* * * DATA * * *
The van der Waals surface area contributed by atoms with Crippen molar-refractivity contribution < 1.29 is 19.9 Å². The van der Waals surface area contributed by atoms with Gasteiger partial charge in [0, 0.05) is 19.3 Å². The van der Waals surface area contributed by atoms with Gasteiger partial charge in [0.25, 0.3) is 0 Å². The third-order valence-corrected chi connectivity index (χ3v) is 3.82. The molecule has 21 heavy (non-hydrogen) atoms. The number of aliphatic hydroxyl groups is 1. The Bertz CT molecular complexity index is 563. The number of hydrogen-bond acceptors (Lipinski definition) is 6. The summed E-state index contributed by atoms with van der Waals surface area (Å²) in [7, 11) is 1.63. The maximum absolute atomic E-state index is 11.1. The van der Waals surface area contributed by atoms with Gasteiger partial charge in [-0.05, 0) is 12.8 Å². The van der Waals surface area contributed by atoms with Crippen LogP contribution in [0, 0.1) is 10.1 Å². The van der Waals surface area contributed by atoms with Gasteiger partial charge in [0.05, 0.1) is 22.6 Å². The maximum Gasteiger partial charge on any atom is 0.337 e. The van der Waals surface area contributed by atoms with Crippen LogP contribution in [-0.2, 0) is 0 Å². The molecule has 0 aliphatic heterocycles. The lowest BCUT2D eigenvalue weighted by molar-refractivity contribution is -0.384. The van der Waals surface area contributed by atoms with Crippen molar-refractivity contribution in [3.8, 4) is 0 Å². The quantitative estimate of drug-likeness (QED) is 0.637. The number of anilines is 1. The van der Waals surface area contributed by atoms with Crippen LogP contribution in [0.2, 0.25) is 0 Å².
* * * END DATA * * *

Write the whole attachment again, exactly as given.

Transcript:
The van der Waals surface area contributed by atoms with Crippen molar-refractivity contribution < 1.29 is 19.9 Å². The van der Waals surface area contributed by atoms with Gasteiger partial charge in [0, 0.05) is 19.3 Å². The van der Waals surface area contributed by atoms with Gasteiger partial charge in [0.25, 0.3) is 0 Å². The third-order valence-corrected chi connectivity index (χ3v) is 3.82. The molecule has 21 heavy (non-hydrogen) atoms. The number of aliphatic hydroxyl groups is 1. The Bertz CT molecular complexity index is 563. The number of hydrogen-bond acceptors (Lipinski definition) is 6. The summed E-state index contributed by atoms with van der Waals surface area (Å²) in [7, 11) is 1.63. The maximum absolute atomic E-state index is 11.1. The van der Waals surface area contributed by atoms with Gasteiger partial charge in [-0.05, 0) is 12.8 Å². The van der Waals surface area contributed by atoms with Crippen LogP contribution in [0, 0.1) is 10.1 Å². The van der Waals surface area contributed by atoms with Gasteiger partial charge in [0.05, 0.1) is 22.6 Å². The maximum Gasteiger partial charge on any atom is 0.337 e. The van der Waals surface area contributed by atoms with Crippen LogP contribution in [-0.2, 0) is 0 Å². The molecule has 0 aliphatic heterocycles. The lowest BCUT2D eigenvalue weighted by molar-refractivity contribution is -0.384. The van der Waals surface area contributed by atoms with Crippen molar-refractivity contribution in [3.8, 4) is 0 Å². The quantitative estimate of drug-likeness (QED) is 0.637. The number of anilines is 1. The van der Waals surface area contributed by atoms with Crippen LogP contribution in [0.2, 0.25) is 0 Å².